Vol 120 (2007): Proceedings of the Florida State Horticultural Society
Citrus

Optimum nitrogen rate for fertigated young navel orange trees in arizona

Ayako Kusakabe
University of Florida
Published December 1, 2007
Keywords
  • Citrus sinensis,
  • microsprinkler,
  • fertigation frequency,
  • yield,
  • leaf N,
  • residual soil NO3
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Abstract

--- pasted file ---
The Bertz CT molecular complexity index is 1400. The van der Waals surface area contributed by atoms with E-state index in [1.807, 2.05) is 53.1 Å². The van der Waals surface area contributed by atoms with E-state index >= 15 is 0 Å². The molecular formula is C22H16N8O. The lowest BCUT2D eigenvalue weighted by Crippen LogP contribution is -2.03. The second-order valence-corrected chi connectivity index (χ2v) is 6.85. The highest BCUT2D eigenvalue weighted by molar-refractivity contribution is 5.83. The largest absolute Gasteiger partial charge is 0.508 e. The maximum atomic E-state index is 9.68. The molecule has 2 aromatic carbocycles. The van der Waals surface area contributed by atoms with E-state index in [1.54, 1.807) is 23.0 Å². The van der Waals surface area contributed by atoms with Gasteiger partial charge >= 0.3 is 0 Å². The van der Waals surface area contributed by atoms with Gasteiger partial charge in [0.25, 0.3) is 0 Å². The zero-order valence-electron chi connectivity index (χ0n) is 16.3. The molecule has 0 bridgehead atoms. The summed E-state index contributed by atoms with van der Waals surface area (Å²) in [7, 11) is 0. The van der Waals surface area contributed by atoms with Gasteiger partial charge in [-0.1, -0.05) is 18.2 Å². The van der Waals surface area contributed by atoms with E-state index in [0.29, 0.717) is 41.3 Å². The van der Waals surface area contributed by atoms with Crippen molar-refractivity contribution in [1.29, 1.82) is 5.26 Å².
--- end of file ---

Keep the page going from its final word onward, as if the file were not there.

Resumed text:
A field experiment was conducted during 1999-2002 in central Arizona to evaluate effects of N application rate and frequency on fruit yield, leaf N concentration, and residual soil N of 3 to 6-year-old 'Newhall' navel oranges (Citrus sinensis L. Osbeck) on Carrizo citrange (Porcirus trifoliate x C. sinensis) rootstock. Trees were grown in a calcareous fine sandy loam and were well-watered, producing a small positive leaching fraction. The experiment included nonfertilized control plots, and factorial combinations of three fertigation frequencies (27, 9, and 3 applications per year) and three N rates (68, 136, or 204 g/tree per year = 0.15, 0.30, 0.45 lb) from urea ammonium nitrate (32-0-0) applied through microsprinklers. Maximum yields occurred at interpolated N rates of 105 to 153 g/tree per year (= 0.23 to 0.34 lb) for the fourth to the sixth growing seasons. These rates were equivalent to only 17% to 34% of currently recommended N rates for flood-irrigated citrus grown in Arizona. Fruit size and juice quality were not affected by N rate or fertigation frequency. Leaf N concentrations were above 2.7% at yield-maximizing N rates. Highest concentrations of residual soil NO3 resulted from the highest N rate. Fertigation frequency did not significantly affect residual soil NO3. Optimum N rates for young microsprinkler-irrigated 'Newhall' navel orange trees in Arizona were much lower than the currently recommended N rates.